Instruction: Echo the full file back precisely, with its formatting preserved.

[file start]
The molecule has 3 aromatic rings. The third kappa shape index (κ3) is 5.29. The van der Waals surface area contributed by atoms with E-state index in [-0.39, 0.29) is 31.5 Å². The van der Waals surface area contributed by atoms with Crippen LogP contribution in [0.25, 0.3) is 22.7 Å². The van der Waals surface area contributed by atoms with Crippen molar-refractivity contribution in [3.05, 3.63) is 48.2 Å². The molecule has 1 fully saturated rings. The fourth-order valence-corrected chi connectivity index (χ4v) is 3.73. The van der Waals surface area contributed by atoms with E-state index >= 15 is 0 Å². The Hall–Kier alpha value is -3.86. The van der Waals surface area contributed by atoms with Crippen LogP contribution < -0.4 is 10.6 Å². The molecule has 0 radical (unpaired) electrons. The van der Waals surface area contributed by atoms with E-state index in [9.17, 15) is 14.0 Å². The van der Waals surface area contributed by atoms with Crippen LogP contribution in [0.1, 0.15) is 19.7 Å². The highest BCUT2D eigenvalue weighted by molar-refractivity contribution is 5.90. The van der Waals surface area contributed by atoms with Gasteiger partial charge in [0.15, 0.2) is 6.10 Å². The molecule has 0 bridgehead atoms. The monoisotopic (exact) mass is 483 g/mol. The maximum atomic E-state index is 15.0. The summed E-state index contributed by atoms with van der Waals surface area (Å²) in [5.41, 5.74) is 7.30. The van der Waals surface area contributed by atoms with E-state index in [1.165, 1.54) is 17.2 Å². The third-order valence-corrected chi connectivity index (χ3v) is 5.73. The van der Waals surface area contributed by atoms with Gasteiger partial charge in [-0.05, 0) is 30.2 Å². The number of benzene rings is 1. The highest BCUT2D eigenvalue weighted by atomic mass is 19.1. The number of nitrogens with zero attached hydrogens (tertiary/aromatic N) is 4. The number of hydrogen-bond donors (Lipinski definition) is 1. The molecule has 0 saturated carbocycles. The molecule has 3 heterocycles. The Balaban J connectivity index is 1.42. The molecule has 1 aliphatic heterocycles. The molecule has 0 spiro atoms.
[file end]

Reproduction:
The molecule has 3 aromatic rings. The third kappa shape index (κ3) is 5.29. The van der Waals surface area contributed by atoms with E-state index in [-0.39, 0.29) is 31.5 Å². The van der Waals surface area contributed by atoms with Crippen LogP contribution in [0.25, 0.3) is 22.7 Å². The van der Waals surface area contributed by atoms with Crippen molar-refractivity contribution in [3.05, 3.63) is 48.2 Å². The molecule has 1 fully saturated rings. The fourth-order valence-corrected chi connectivity index (χ4v) is 3.73. The van der Waals surface area contributed by atoms with E-state index >= 15 is 0 Å². The Hall–Kier alpha value is -3.86. The van der Waals surface area contributed by atoms with Crippen LogP contribution < -0.4 is 10.6 Å². The molecule has 0 radical (unpaired) electrons. The van der Waals surface area contributed by atoms with E-state index in [9.17, 15) is 14.0 Å². The van der Waals surface area contributed by atoms with Crippen LogP contribution in [0.1, 0.15) is 19.7 Å². The highest BCUT2D eigenvalue weighted by molar-refractivity contribution is 5.90. The van der Waals surface area contributed by atoms with Gasteiger partial charge in [0.15, 0.2) is 6.10 Å². The molecule has 0 bridgehead atoms. The monoisotopic (exact) mass is 483 g/mol. The maximum atomic E-state index is 15.0. The summed E-state index contributed by atoms with van der Waals surface area (Å²) in [5.41, 5.74) is 7.30. The van der Waals surface area contributed by atoms with E-state index in [1.165, 1.54) is 17.2 Å². The third-order valence-corrected chi connectivity index (χ3v) is 5.73. The van der Waals surface area contributed by atoms with Gasteiger partial charge in [-0.05, 0) is 30.2 Å². The number of benzene rings is 1. The highest BCUT2D eigenvalue weighted by atomic mass is 19.1. The number of nitrogens with zero attached hydrogens (tertiary/aromatic N) is 4. The number of hydrogen-bond donors (Lipinski definition) is 1. The molecule has 0 saturated carbocycles. The molecule has 3 heterocycles. The Balaban J connectivity index is 1.42. The molecule has 1 aliphatic heterocycles. The molecule has 0 spiro atoms.